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I recently ran across this when logging into MSDN. (I saw this screen after typing my initial credentials.)

I have a 20+ digit password, however there's apparently a new requirement for Microsoft accounts for password to be no more than 16 digits in length. If I type in the first 16 digits of my password, I'm able to log in.

That got me thinking: if passwords are being stored as one-way hashes, a hash from a 16-digit password and a 20-digit one are not remotely similar. You cannot validate a 20-digit hash using only the first 16 digits.

If Microsoft is properly-storing passwords (salt & hash), how can they validate a shorter version of my password?

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3 Answers

up vote 11 down vote accepted

Three possibilities:

  1. Microsoft was always truncating it and you just were not aware. Can you use the old system with a 16 character password and wrong characters at the end?

  2. They were storing the passwords in plaintext (or equivalently encrypting the passwords, allowing them to decrypt the password to truncate it).

  3. When you first migrated accounts (or secretly in anticipation of you eventually migrating), they required you to enter the full 18-character password, checked that you were who you said you were against that, and then created and stored a new 16-character hash of the truncated password for the new system. This is unlikely but possible.

Regardless, truncating passwords or forcing short password lengths is bad password policy. It prevents easy-to-remember moderately strong passphrases; e.g., correct horse battery staple which is 28 characters long. Password lengths should not be truncated until at least ~50 characters or so. If your database requires a fixed maximum length, it probably makes sense to truncate somewhere around 100 characters or so at which point it is allows passphrases which probably have more entropy than can fit into a 128/256 bit hash which are perfectly strong hash lengths.

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I can't find a Microsoft service which lets me enter my old password anymore, all of them ask for the first 16 characters. –  orange Aug 21 '12 at 20:53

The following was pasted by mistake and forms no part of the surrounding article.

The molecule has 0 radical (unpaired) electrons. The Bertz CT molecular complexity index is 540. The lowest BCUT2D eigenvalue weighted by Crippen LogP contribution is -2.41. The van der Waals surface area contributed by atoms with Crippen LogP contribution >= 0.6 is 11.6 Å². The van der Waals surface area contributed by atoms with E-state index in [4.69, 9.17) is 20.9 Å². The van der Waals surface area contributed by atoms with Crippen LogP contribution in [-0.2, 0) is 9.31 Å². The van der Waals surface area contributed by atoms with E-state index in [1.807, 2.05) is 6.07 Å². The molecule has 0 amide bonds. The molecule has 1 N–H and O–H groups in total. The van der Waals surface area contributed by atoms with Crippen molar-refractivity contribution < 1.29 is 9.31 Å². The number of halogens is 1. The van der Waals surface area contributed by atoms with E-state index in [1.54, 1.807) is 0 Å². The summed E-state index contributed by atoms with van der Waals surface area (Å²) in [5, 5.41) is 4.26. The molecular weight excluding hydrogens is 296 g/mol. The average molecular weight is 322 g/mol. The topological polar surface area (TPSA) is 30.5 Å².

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This is possible in a couple ways. First if the password is being stored using some kind of reversible encryption allowing a plaintext comparison. Second if the hashing algorithm used to store the password only acts on the first 16 characters.

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Whilst I have no direct knowledge of Microsofts password storage policy, I would suggest a couple of likely scenarios

  1. Most likely - They're truncating the password before they hash it. So if your password is 'iamaverylongpasswordandover16characters' the site just cuts it down to the first 16 chars before running it through the hashing function. TBH not a huge reduction in security, but still not desirable as it weakens peoples passwords
  2. less likely - They're storing in the clear. Obvious bad practice.
  3. even less likely - They're using an HSM and storing them in there with 2-way encryption, so they can retrieve the plain text to compare the first 16 chars.

If I were a betting man, my money would be on number 1.

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But they don't ask you to enter your old password the first time, so is your assumption that they've always truncated the password and now it's just official? –  Brendan Long Aug 21 '12 at 21:37
    
yep it's an assumption but it makes sense. I've seen quite a few systems that silently truncate passwords due to backend restrictions.. –  Rоry McCune Aug 22 '12 at 8:08
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